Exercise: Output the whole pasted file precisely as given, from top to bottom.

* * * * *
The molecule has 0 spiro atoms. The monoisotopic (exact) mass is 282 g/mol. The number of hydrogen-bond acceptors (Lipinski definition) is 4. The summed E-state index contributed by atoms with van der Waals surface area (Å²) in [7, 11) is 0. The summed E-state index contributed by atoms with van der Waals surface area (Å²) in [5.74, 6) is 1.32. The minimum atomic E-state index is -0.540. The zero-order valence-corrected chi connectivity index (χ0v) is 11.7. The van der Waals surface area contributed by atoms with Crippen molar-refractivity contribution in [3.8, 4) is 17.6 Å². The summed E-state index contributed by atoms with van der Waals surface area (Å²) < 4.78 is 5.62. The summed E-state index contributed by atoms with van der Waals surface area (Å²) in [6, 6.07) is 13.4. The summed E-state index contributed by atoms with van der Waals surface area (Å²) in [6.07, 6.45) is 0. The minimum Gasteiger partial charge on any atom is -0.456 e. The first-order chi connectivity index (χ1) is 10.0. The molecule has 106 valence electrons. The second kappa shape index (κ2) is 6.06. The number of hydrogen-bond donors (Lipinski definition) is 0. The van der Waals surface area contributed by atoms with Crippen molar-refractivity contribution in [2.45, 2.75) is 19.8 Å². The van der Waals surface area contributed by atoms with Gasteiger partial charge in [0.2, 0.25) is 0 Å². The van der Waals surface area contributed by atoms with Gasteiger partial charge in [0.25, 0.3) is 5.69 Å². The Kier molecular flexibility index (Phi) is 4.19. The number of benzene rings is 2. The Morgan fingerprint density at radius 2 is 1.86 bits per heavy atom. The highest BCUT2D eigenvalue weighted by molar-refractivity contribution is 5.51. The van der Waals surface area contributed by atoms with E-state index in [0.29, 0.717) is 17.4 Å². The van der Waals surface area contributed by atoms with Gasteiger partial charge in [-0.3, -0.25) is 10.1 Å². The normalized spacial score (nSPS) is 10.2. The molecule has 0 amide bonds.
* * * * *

The molecule has 0 spiro atoms. The monoisotopic (exact) mass is 282 g/mol. The number of hydrogen-bond acceptors (Lipinski definition) is 4. The summed E-state index contributed by atoms with van der Waals surface area (Å²) in [7, 11) is 0. The summed E-state index contributed by atoms with van der Waals surface area (Å²) in [5.74, 6) is 1.32. The minimum atomic E-state index is -0.540. The zero-order valence-corrected chi connectivity index (χ0v) is 11.7. The van der Waals surface area contributed by atoms with Crippen molar-refractivity contribution in [3.8, 4) is 17.6 Å². The summed E-state index contributed by atoms with van der Waals surface area (Å²) < 4.78 is 5.62. The summed E-state index contributed by atoms with van der Waals surface area (Å²) in [6, 6.07) is 13.4. The summed E-state index contributed by atoms with van der Waals surface area (Å²) in [6.07, 6.45) is 0. The minimum Gasteiger partial charge on any atom is -0.456 e. The first-order chi connectivity index (χ1) is 10.0. The molecule has 106 valence electrons. The second kappa shape index (κ2) is 6.06. The number of hydrogen-bond donors (Lipinski definition) is 0. The van der Waals surface area contributed by atoms with Crippen molar-refractivity contribution in [2.45, 2.75) is 19.8 Å². The van der Waals surface area contributed by atoms with Gasteiger partial charge in [0.2, 0.25) is 0 Å². The van der Waals surface area contributed by atoms with Gasteiger partial charge in [0.25, 0.3) is 5.69 Å². The Kier molecular flexibility index (Phi) is 4.19. The number of benzene rings is 2. The Morgan fingerprint density at radius 2 is 1.86 bits per heavy atom. The highest BCUT2D eigenvalue weighted by molar-refractivity contribution is 5.51. The van der Waals surface area contributed by atoms with E-state index in [0.29, 0.717) is 17.4 Å². The van der Waals surface area contributed by atoms with Gasteiger partial charge in [-0.3, -0.25) is 10.1 Å². The normalized spacial score (nSPS) is 10.2. The molecule has 0 amide bonds.